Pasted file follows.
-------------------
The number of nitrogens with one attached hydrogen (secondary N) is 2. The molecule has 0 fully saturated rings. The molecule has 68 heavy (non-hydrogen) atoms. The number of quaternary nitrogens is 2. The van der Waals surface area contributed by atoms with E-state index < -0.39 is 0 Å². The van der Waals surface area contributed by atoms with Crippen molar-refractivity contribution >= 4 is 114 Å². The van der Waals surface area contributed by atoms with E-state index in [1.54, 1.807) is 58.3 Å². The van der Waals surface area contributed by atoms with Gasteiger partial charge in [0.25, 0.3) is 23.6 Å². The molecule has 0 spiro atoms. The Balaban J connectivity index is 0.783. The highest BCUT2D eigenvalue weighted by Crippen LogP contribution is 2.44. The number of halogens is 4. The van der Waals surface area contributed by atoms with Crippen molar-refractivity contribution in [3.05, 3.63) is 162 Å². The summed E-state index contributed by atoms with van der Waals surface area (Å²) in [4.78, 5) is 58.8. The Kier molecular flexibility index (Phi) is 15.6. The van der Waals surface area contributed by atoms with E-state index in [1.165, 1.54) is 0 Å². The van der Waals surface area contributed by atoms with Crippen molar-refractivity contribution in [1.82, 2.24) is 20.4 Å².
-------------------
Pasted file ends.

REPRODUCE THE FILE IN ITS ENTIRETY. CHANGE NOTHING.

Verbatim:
The number of nitrogens with one attached hydrogen (secondary N) is 2. The molecule has 0 fully saturated rings. The molecule has 68 heavy (non-hydrogen) atoms. The number of quaternary nitrogens is 2. The van der Waals surface area contributed by atoms with E-state index < -0.39 is 0 Å². The van der Waals surface area contributed by atoms with Crippen molar-refractivity contribution >= 4 is 114 Å². The van der Waals surface area contributed by atoms with E-state index in [1.54, 1.807) is 58.3 Å². The van der Waals surface area contributed by atoms with Gasteiger partial charge in [0.25, 0.3) is 23.6 Å². The molecule has 0 spiro atoms. The Balaban J connectivity index is 0.783. The highest BCUT2D eigenvalue weighted by Crippen LogP contribution is 2.44. The number of halogens is 4. The van der Waals surface area contributed by atoms with Crippen molar-refractivity contribution in [3.05, 3.63) is 162 Å². The summed E-state index contributed by atoms with van der Waals surface area (Å²) in [4.78, 5) is 58.8. The Kier molecular flexibility index (Phi) is 15.6. The van der Waals surface area contributed by atoms with E-state index in [1.165, 1.54) is 0 Å². The van der Waals surface area contributed by atoms with Crippen molar-refractivity contribution in [1.82, 2.24) is 20.4 Å².